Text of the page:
AUSTIN, Texas -- The Young Conservatives of Texas UT Chapter created controversy on Wednesday when they posted pictures on their Instagram and Facebook pages of a bake sale they were holding on campus.

"This cannot be taught in a 10-minute conversation," UT Freshman Jarvis Dillard, a black male, said. "Start a campus conversation. This right here is going to solve nothing. It's going to solve nothing."

Dillard joined hundreds of fellow University of Texas at Austin students in blasting Young Conservatives of Texas for hosting a bake sale against affirmative action.

Christopher Shafik, a UT Junior, was one of the last YCT members to stick around and defend the sale's goal. Shafik said his parents are from Egypt.

"The entire premise of that was to have a conversation about affirmative action," he said. "We could've been better prepared in terms of who was doing the bake sale and coming in with the necessary information from admissions."

Photos posted by the group on Instagram show they sold baked goods for different prices based on race and gender.

Asian males paid the most--$1.50 a treat--while Native Americans could get them for free.

UT Student Body President Kevin Helgren denounced the sale.

"I think we have a lot of room for growth," he said. "The fact that African American students make up less than four percent of our student body is a huge problem."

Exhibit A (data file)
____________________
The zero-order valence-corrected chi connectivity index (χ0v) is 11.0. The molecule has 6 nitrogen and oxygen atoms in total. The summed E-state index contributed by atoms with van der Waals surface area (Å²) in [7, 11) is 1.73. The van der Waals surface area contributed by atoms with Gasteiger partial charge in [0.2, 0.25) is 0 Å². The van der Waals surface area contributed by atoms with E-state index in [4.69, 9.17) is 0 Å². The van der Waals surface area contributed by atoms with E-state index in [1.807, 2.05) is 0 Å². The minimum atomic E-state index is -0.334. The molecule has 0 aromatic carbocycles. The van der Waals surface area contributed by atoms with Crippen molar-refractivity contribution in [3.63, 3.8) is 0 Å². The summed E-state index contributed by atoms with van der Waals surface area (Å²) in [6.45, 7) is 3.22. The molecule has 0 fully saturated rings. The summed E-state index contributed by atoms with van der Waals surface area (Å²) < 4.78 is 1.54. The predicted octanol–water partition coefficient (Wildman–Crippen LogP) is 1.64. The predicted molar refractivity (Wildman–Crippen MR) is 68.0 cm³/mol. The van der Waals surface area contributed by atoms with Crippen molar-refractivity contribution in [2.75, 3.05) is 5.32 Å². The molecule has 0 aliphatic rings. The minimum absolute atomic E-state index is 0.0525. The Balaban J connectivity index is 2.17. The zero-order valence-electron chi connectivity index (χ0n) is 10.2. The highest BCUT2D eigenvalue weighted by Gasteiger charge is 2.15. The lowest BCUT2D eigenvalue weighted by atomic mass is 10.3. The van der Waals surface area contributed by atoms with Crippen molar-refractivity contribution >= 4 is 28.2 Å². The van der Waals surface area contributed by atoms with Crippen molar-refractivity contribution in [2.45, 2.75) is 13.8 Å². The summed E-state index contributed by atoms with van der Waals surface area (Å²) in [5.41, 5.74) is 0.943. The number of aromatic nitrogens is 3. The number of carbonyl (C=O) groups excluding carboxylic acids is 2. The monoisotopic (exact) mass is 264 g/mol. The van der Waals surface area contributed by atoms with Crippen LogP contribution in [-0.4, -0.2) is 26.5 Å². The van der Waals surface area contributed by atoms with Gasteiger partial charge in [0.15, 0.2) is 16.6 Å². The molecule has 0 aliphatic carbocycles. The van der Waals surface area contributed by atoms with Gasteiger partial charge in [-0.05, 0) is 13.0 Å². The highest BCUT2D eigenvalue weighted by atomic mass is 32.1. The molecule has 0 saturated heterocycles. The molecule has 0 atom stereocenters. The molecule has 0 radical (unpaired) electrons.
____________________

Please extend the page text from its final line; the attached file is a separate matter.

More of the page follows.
Affirmative action landed UT in the national spotlight this year, when Abigail Fisher took affirmative action to the US Supreme Court and lost. Helgren, a white male, said affirmative action's needed to create a campus of diverse thought and perspective.

MORE | Supreme Court Upholds Affirmative Action at UT

"It is not the only factor," Helgren said. "In fact, we take a lot of other factors into consideration. But by taking race and ethnicity into consideration, we are able to recruit a more diverse and talented student body."

Joshua Ellis, a UT sophomore, was one of the first students to confront the conservative student group.

"When I started explaining it to them, some of them were like, 'Huh, it's not really that bad, is it?' No, it's actually quite necessary in our society," Ellis said.

"We could've been better prepared in terms of who was doing the bake sale and coming in with the necessary information from admissions," Shafik said.

Many students said the bake sale idea was ill-conceived and divisive. Members of YCT quickly scattered as the discussion grew more heated.

YCT issued a statement Wednesday afternoon, calling affirmative action "insane" and "absurd."

"Our protest was designed to highlight the insanity of assigning our lives value based on our race and ethnicity, rather than our talents, work ethic, and intelligence," YCT chapter Chairman Vidal Castañeda said in the statement. "It is insane that institutional racism, such as affirmative action, continues to allow for universities to judge me by the color of my skin rather than my actions."

The group did not apologize for offending hundreds of fellow students, staff and faculty.